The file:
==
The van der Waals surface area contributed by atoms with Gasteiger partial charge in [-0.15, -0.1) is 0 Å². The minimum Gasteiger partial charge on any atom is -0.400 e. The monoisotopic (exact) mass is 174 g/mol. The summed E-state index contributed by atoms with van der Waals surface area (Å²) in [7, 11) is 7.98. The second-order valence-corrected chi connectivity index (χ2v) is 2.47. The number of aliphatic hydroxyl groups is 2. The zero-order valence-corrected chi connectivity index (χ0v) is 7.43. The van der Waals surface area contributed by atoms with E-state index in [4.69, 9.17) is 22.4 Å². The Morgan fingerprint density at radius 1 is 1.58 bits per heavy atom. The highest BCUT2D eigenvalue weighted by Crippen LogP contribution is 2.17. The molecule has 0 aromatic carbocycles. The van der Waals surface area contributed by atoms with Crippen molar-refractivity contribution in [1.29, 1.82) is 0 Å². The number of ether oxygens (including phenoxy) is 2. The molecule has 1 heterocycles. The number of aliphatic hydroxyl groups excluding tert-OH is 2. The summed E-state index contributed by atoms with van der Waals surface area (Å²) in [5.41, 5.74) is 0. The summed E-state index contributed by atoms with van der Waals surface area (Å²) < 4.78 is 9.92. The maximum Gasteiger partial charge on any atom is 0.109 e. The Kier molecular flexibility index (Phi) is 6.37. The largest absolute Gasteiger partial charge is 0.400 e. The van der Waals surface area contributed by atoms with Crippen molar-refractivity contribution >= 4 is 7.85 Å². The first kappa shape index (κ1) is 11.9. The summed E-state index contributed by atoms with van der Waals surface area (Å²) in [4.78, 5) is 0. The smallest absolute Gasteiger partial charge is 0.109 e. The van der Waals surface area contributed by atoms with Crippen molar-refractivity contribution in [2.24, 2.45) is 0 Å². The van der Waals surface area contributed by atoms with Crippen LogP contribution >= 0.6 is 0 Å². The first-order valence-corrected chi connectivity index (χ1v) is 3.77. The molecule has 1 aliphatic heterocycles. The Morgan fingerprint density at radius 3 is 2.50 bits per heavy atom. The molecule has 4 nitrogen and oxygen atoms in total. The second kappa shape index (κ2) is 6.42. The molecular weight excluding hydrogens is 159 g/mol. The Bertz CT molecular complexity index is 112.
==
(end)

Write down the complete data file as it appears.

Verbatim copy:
The van der Waals surface area contributed by atoms with Gasteiger partial charge in [-0.15, -0.1) is 0 Å². The minimum Gasteiger partial charge on any atom is -0.400 e. The monoisotopic (exact) mass is 174 g/mol. The summed E-state index contributed by atoms with van der Waals surface area (Å²) in [7, 11) is 7.98. The second-order valence-corrected chi connectivity index (χ2v) is 2.47. The number of aliphatic hydroxyl groups is 2. The zero-order valence-corrected chi connectivity index (χ0v) is 7.43. The van der Waals surface area contributed by atoms with E-state index in [4.69, 9.17) is 22.4 Å². The Morgan fingerprint density at radius 1 is 1.58 bits per heavy atom. The highest BCUT2D eigenvalue weighted by Crippen LogP contribution is 2.17. The molecule has 0 aromatic carbocycles. The van der Waals surface area contributed by atoms with Crippen molar-refractivity contribution in [1.29, 1.82) is 0 Å². The number of ether oxygens (including phenoxy) is 2. The molecule has 1 heterocycles. The number of aliphatic hydroxyl groups excluding tert-OH is 2. The summed E-state index contributed by atoms with van der Waals surface area (Å²) in [5.41, 5.74) is 0. The summed E-state index contributed by atoms with van der Waals surface area (Å²) < 4.78 is 9.92. The maximum Gasteiger partial charge on any atom is 0.109 e. The Kier molecular flexibility index (Phi) is 6.37. The largest absolute Gasteiger partial charge is 0.400 e. The van der Waals surface area contributed by atoms with Crippen molar-refractivity contribution >= 4 is 7.85 Å². The first kappa shape index (κ1) is 11.9. The summed E-state index contributed by atoms with van der Waals surface area (Å²) in [4.78, 5) is 0. The smallest absolute Gasteiger partial charge is 0.109 e. The van der Waals surface area contributed by atoms with Crippen molar-refractivity contribution in [2.24, 2.45) is 0 Å². The van der Waals surface area contributed by atoms with Crippen LogP contribution >= 0.6 is 0 Å². The first-order valence-corrected chi connectivity index (χ1v) is 3.77. The molecule has 1 aliphatic heterocycles. The Morgan fingerprint density at radius 3 is 2.50 bits per heavy atom. The molecule has 4 nitrogen and oxygen atoms in total. The second kappa shape index (κ2) is 6.42. The molecular weight excluding hydrogens is 159 g/mol. The Bertz CT molecular complexity index is 112.